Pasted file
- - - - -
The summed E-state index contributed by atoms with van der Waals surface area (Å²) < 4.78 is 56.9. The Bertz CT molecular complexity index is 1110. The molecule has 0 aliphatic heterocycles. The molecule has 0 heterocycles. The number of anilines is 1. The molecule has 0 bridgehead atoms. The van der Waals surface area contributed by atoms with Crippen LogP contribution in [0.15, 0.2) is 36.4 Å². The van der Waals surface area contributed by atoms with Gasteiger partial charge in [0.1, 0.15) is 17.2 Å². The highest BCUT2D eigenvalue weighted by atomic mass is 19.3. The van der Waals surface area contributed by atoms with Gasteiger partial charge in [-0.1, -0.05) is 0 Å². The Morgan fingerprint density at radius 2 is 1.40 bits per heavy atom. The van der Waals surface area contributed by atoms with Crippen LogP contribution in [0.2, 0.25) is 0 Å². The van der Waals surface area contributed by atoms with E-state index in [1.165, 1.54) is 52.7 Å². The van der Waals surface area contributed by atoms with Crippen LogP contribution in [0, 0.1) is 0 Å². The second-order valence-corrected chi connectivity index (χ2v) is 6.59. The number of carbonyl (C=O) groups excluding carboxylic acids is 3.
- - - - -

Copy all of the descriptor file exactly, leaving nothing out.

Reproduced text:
The summed E-state index contributed by atoms with van der Waals surface area (Å²) < 4.78 is 56.9. The Bertz CT molecular complexity index is 1110. The molecule has 0 aliphatic heterocycles. The molecule has 0 heterocycles. The number of anilines is 1. The molecule has 0 bridgehead atoms. The van der Waals surface area contributed by atoms with Crippen LogP contribution in [0.15, 0.2) is 36.4 Å². The van der Waals surface area contributed by atoms with Gasteiger partial charge in [0.1, 0.15) is 17.2 Å². The highest BCUT2D eigenvalue weighted by atomic mass is 19.3. The van der Waals surface area contributed by atoms with Gasteiger partial charge in [-0.1, -0.05) is 0 Å². The Morgan fingerprint density at radius 2 is 1.40 bits per heavy atom. The van der Waals surface area contributed by atoms with Crippen LogP contribution in [0.2, 0.25) is 0 Å². The van der Waals surface area contributed by atoms with E-state index in [1.165, 1.54) is 52.7 Å². The van der Waals surface area contributed by atoms with Crippen LogP contribution in [0, 0.1) is 0 Å². The second-order valence-corrected chi connectivity index (χ2v) is 6.59. The number of carbonyl (C=O) groups excluding carboxylic acids is 3.